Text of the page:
Nair Hospital suicide case: State-appointed panel to conduct second round of probe
Medical education minister Girish Mahajan has tasked a four-member committee to conduct a second round of investigations into postgraduate medical student Dr Payal Tadvi’s suicide. This was announced on Thursday. The committee has also been tasked with reviewing the anti-ragging rules and norms in all medical colleges.
On May 22, Dr Tadvi, a 26-year-old postgraduate student and resident doctor at BYL Nair Hospital, committed suicide. Her family has alleged Dr Tadvi was subjected to caste-based discrimination and harassment by three seniors, Dr Ankita Khandelwal, Dr Hema Ahuja and Dr Bhakti Mehare. A 21-member anti-ragging committee, appointed by TN Topiwala National Medical College and BYL Nair Hospital, found prima facie evidence that Dr Tadvi faced “extreme harassment” from the accused. Their report, submitted to the Maharashtra University of Health Sciences (MUHS) on May 28, is currently being reviewed by a five-member committee, appointed by MUHS. It will be submitted to the sessions court on June 3. There is also a police investigation underway and the three accused are under arrest.
On Tuesday, Dr Kalidas Chavan, registrar, MUHS, had said “appropriate action” against the accused would be decided by a MUHS-appointed committee within two days. However, on Thursday, it was announced that a separate investigation would be carried out by the four-member committee.
Sources at BYL Nair Hospital said the second round of investigations was as per procedure. “As per anti-ragging norms, once the hospital where the incident has taken place completes its investigations through the anti-ragging committee, the state investigates the charges of ragging at their level. The teaching staff, Dr Tadvi’s colleagues, Maharashtra Association of Resident Doctors (MARD) members and non-teaching staff have started giving their statements regarding the incident from May 30,” said a senior doctor.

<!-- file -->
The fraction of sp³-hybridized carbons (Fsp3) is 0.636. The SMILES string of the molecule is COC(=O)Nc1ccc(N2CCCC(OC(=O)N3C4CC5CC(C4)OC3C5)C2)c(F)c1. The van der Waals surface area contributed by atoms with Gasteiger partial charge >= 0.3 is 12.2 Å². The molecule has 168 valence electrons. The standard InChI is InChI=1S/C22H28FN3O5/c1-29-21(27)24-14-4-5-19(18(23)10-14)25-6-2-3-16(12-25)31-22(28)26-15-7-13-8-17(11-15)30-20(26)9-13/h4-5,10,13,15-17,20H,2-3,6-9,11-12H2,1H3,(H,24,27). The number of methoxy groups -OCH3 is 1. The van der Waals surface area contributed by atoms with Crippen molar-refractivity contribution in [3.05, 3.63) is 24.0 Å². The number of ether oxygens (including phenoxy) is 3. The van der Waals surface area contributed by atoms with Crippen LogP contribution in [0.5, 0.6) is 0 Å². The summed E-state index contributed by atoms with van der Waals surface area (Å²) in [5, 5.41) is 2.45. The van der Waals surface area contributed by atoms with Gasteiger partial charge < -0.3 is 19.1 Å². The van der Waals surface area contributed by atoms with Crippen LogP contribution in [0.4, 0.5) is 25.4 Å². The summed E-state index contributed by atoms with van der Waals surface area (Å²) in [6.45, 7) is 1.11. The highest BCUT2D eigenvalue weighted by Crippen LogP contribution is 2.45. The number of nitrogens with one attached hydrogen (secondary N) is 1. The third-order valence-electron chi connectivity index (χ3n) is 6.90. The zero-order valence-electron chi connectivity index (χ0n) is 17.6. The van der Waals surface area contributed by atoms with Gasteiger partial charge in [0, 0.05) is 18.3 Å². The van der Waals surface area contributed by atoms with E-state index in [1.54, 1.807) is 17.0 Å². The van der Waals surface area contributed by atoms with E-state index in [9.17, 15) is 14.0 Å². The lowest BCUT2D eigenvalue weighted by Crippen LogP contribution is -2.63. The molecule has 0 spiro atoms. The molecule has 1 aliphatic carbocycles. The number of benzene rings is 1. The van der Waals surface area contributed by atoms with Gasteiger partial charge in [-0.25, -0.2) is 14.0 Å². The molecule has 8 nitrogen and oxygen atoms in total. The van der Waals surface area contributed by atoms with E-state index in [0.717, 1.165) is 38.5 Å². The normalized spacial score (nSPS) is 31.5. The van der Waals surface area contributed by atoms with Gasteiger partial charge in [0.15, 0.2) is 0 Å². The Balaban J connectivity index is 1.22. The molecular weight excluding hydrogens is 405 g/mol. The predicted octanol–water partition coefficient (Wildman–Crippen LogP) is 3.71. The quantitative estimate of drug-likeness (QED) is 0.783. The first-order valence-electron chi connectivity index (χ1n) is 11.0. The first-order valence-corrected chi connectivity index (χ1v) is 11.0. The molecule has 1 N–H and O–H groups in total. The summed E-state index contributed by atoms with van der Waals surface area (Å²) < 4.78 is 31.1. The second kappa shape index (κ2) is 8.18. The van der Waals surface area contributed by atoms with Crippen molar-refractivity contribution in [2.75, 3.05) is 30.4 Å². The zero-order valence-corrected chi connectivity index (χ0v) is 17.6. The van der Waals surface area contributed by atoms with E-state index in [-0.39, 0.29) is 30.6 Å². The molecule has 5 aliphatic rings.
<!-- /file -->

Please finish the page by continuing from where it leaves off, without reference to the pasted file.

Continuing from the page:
Meanwhile, the quantum of punishment against the accused will be decided by the five-member committee appointed by the MUHS after they finish reviewing the anti-ragging committee’s report. This report had found that the accused’s casteist jibes on social media forums may have pushed Dr Tadvi towards mental breakdown, which led to her committing suicide. Dr Dilip Mhaiskar, vice chancellor, MUHS, said, “The major issue is that the three doctors, alleged with charges of ragging, are in custody and we need to record their statements for completion of the report.” As this case involves the death of a resident doctor and charges of caste atrocity, the committee will decide action based on what charges are proved to be true, Mhaiskar said.
Dr S D Shirodkar, who headed up the gynaecology department where Dr Tadvi was a student, has been transferred and a suspension notice has been served to the head of Dr Tadvi’s unit, Dr Yi Ching Ling